After strong gains last week, oil prices were slightly lower on Monday as data released in China reinforced signs that its economy is slowing, though progress in China-U.S. trade talks has supported prices.
Brent crude was down 12 cents, or 0.2%, at $61.90 a barrel by 0409 GMT, having gained more than 4% last week, its best weekly gain since Sept. 20.
West Texas Intermediate (WTI) crude futures were down 16 cents, 0.3%, at $56.50 a barrel, after rising more than 5% last week, also the biggest weekly increase since Sept. 20.
Profits at Chinese industrial companies fell for the second straight month in September as producer prices continued their slide, highlighting the toll a slowing economy and protracted U.S. trade war are having on corporate balance sheets.
"There have been some small profit-taking sells on the weak China data released on Sunday and unwinding of weekend hedges," said Stephen Innes, Asia Pacific market strategist at Axi Trader.
"But the market remains well supported on the dip," he added, pointing to signs of progress in China-U.S. trade talks.
The two sides issued a statement on Friday saying they are close to finalizing some parts of a trade agreement.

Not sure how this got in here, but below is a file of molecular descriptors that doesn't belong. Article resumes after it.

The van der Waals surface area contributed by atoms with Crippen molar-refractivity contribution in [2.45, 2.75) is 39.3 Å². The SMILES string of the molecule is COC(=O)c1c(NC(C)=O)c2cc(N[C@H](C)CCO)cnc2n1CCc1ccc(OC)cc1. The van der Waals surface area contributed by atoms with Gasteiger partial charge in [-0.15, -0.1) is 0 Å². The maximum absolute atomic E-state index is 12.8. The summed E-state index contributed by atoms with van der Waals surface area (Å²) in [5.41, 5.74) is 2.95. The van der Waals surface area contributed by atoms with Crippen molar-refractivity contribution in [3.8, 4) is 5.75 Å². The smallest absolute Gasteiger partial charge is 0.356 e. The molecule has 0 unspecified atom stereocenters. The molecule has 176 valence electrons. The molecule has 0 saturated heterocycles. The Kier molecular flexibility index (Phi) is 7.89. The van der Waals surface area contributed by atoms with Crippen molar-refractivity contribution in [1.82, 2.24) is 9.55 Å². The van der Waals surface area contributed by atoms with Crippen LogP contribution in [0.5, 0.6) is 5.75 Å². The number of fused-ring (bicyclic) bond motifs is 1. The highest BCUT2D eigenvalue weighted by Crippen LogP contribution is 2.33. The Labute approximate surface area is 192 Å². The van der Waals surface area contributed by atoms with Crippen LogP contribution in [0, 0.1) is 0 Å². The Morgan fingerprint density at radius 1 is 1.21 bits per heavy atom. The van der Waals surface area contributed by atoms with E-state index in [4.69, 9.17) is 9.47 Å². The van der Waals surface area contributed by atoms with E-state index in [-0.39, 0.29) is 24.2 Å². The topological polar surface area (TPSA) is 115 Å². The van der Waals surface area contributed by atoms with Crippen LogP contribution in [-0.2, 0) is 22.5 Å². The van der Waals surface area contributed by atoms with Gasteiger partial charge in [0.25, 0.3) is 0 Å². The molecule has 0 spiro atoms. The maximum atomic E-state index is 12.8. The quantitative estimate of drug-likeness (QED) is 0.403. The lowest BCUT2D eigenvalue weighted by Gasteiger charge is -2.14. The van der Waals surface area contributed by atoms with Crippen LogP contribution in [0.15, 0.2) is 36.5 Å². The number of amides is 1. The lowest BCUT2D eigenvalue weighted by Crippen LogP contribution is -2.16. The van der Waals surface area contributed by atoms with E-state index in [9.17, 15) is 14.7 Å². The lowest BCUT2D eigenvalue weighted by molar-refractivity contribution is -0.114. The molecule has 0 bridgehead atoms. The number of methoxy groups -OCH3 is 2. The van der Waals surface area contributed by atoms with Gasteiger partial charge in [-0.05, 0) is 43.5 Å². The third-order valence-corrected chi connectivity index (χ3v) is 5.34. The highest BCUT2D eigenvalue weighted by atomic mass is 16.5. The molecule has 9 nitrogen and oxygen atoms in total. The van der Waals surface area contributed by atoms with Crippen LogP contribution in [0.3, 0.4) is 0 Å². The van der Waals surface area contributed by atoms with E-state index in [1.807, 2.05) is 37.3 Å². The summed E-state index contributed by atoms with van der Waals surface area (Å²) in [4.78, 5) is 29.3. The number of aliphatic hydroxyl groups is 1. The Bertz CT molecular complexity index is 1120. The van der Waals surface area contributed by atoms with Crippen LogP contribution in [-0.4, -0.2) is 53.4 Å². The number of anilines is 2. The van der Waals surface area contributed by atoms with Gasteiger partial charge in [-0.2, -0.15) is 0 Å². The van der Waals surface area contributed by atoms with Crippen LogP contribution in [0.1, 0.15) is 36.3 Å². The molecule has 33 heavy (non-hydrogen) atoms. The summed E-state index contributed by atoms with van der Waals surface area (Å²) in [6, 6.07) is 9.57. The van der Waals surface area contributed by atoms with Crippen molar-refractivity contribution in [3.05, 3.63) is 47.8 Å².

U.S. energy companies also reduced the number of oil rigs operating this week, leading to a record 11-month decline as producers follow through on plans to cut spending on new drilling.
Russia's energy ministry said on Friday it is continuing close cooperation with Saudi Arabia and the Organization of the Petroleum Exporting Countries (OPEC) and non-OPEC oil producers to enhance market stability and predictability.
The statement came a day after Igor Sechin, CEO of Russian oil producer, Rosneft , said the September attacks on Saudi oil assets created doubts over its reliability as a supplier. The attacks temporarily shut down around half of the kingdom's oil output.
OPEC+, an alliance of OPEC members and other major producers including Russia, has since January implemented a deal to cut output by 1.2 million bpd to support the market.
The pact runs to March 2020 and the producers meet to review policy on Dec. 5-6.
Elsewhere, a suggestion by U.S. President Donald Trump that Exxon Mobil or another U.S. oil company could operate Syrian oil fields drew rebukes from legal and energy experts.Money managers cut their net long U.S. crude futures and options positions in the week to October 22, the U.S. Commodity Futures Trading Commission said on Friday.